Daniel Mark Lewin (1970-2001) was born in Denver, Colorado. He spent his early childhood there, playing sports and the violin, and programming his first Apple II computer when he was just nine years old. His family made aliyah to Israel when he was 14. Living near Jerusalem, Lewin found school of little challenge and often skipped class to work out at a gym. It wasn’t long before he won the Mr. Teenage Israel bodybuilding competition. Not surprisingly, he joined the IDF’s elite Sayeret Matkal commando unit. After four years as an officer – attaining the rank of captain – Lewin went to study at Technion, while also working for IBM. From there, he got a full scholarship to MIT and studied towards a PhD in computer science. During this time, he came up with a new algorithm that had the potential to revolutionize the nascent internet. Others didn’t see it that way, and felt his concept wouldn’t go very far. Despite the opposition, he teamed up with one of his professors and started a new company, Akamai Technologies. In March of 1999, a series of events caused a surge in internet activity that crashed many websites. It appeared that only the sites served by Akamai had survived. Akamai Technologies became an overnight sensation. A successful IPO shortly after made Lewin a billionaire. On September 11, 2001, Lewin boarded American Airlines flight 11. According to air traffic control recordings, Lewin attacked two of the terrorists on board, but was surprised by a third knife-wielding terrorist from behind. He was killed about 30 minutes before the plane struck the North Tower of the World Trade Center. Lewin therefore carries the tragic distinction of being the first victim of 9/11. He left behind a wife and two small children. At just 31 years of age, he was expected to make big waves, with some predicting he could have become an Israeli prime minister (like fellow Sayeret Matkal graduates Barak and Netanyahu), or one of the world’s true tech titans. His Akamai Technologies is still a multi-billion dollar internet giant today. In his honour, Cambridge, Massachusetts has a Danny Lewin Square and Park, and the annual award for best student paper on computing is named after him, too.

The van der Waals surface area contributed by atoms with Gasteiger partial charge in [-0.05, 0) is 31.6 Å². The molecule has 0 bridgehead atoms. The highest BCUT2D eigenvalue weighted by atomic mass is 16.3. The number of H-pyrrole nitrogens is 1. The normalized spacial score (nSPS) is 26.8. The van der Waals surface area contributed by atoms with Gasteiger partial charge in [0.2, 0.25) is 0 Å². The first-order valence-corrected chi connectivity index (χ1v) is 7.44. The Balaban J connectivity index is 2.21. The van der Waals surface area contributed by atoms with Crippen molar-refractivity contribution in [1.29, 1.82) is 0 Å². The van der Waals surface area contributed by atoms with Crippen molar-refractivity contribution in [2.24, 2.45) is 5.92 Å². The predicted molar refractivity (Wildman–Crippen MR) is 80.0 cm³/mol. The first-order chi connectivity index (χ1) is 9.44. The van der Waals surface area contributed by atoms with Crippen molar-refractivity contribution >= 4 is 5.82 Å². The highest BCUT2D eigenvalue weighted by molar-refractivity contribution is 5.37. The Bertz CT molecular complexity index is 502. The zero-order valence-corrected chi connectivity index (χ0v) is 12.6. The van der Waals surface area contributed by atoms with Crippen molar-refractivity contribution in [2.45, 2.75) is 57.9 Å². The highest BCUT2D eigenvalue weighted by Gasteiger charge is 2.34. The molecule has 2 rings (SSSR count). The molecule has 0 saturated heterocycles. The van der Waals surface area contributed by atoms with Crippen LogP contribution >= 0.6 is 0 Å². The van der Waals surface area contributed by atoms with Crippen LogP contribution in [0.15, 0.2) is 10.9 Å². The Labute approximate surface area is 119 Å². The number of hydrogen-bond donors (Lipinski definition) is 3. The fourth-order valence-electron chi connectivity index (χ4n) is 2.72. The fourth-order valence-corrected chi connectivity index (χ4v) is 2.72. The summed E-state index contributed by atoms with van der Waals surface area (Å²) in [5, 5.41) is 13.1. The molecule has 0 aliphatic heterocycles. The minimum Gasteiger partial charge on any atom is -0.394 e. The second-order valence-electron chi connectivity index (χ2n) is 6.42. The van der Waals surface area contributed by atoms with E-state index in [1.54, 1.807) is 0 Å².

Words of the Week
Long after we have forgiven you for killing our sons, we will be working to forgive you for turning our sons into killers. – Golda Meir
The son of a software company owner, Aaron Swartz (1986-2013) grew up immersed in computer programming. At 13, he won the ArtsDigita Prize, awarded to websites deemed most useful and educational. At just 14, he was part of the team that developed RSS, the now-ubiquitous web syndication tool. Shortly after, he worked for W3C, the World Wide Web Consortium, where he authored RFC 3870, a program for web resource management that is part of the complex framework of the web that very few understand (and less appreciate). After trying Stanford University for a year, Swartz left to start the wiki-site called Infogami. It later merged with Reddit, and Swartz elevated Reddit to one of the world’s most popular social news sites, with millions of visitors every month. Reddit has also become well-known for being a platform to quickly raise awareness (and funds) for important causes around the world.
Swartz was angered by the steady destruction of online freedoms, and focused his attention on fighting back. His work made him a champion of online freedom. He helped defeat the SOPA bill, and through his online hacks and activities, became the face of the “open access” movement. However, this activity got him into hot water. After downloading articles from JSTOR to the point of crashing their servers, Swartz was arrested and put on trial. The allegations were silly, The New York Times reporting “A respected Harvard researcher who also is an Internet folk hero has been arrested in Boston on charges related to computer hacking, which are based on allegations that he downloaded articles that he was entitled to get free.” The prosecutors wanted to make Swartz an example, and pushed unjustly harsh penalties including up to 35 years in prison and $1 million in fines. Tragically, unable to cope with the legal onslaught, Swartz took his own life last week; found dead in his Brooklyn apartment at the young age of 26.
Words of the Week
A nation of sheep will beget a government of wolves. – Edward R. Murrow